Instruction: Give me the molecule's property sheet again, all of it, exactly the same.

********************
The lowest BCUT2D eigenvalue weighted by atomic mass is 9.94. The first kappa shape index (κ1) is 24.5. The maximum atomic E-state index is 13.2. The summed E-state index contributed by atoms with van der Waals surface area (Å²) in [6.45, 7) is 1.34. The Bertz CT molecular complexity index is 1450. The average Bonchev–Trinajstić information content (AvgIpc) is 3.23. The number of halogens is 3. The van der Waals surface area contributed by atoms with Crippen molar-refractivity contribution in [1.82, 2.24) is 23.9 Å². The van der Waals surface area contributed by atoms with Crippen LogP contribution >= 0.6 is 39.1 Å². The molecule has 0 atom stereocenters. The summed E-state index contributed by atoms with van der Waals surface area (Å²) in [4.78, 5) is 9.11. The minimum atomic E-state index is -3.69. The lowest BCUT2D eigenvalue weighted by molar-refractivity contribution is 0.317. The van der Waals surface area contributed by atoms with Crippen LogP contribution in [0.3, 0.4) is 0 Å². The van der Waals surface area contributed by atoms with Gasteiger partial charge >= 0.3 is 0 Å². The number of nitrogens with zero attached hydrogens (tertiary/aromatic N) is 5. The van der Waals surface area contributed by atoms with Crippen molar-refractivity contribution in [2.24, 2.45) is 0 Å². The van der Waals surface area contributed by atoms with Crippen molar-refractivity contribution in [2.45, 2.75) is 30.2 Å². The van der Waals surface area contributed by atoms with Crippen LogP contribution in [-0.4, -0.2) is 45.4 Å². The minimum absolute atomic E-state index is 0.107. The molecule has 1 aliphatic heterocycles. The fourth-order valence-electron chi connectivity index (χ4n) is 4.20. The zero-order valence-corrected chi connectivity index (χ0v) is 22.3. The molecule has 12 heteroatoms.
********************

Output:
The lowest BCUT2D eigenvalue weighted by atomic mass is 9.94. The first kappa shape index (κ1) is 24.5. The maximum atomic E-state index is 13.2. The summed E-state index contributed by atoms with van der Waals surface area (Å²) in [6.45, 7) is 1.34. The Bertz CT molecular complexity index is 1450. The average Bonchev–Trinajstić information content (AvgIpc) is 3.23. The number of halogens is 3. The van der Waals surface area contributed by atoms with Crippen molar-refractivity contribution in [1.82, 2.24) is 23.9 Å². The van der Waals surface area contributed by atoms with Crippen LogP contribution >= 0.6 is 39.1 Å². The molecule has 0 atom stereocenters. The summed E-state index contributed by atoms with van der Waals surface area (Å²) in [4.78, 5) is 9.11. The minimum atomic E-state index is -3.69. The lowest BCUT2D eigenvalue weighted by molar-refractivity contribution is 0.317. The van der Waals surface area contributed by atoms with Crippen LogP contribution in [0.3, 0.4) is 0 Å². The van der Waals surface area contributed by atoms with Gasteiger partial charge >= 0.3 is 0 Å². The number of nitrogens with zero attached hydrogens (tertiary/aromatic N) is 5. The van der Waals surface area contributed by atoms with Crippen molar-refractivity contribution in [2.24, 2.45) is 0 Å². The van der Waals surface area contributed by atoms with Crippen molar-refractivity contribution in [2.45, 2.75) is 30.2 Å². The van der Waals surface area contributed by atoms with Crippen LogP contribution in [-0.4, -0.2) is 45.4 Å². The minimum absolute atomic E-state index is 0.107. The molecule has 1 aliphatic heterocycles. The fourth-order valence-electron chi connectivity index (χ4n) is 4.20. The zero-order valence-corrected chi connectivity index (χ0v) is 22.3. The molecule has 12 heteroatoms.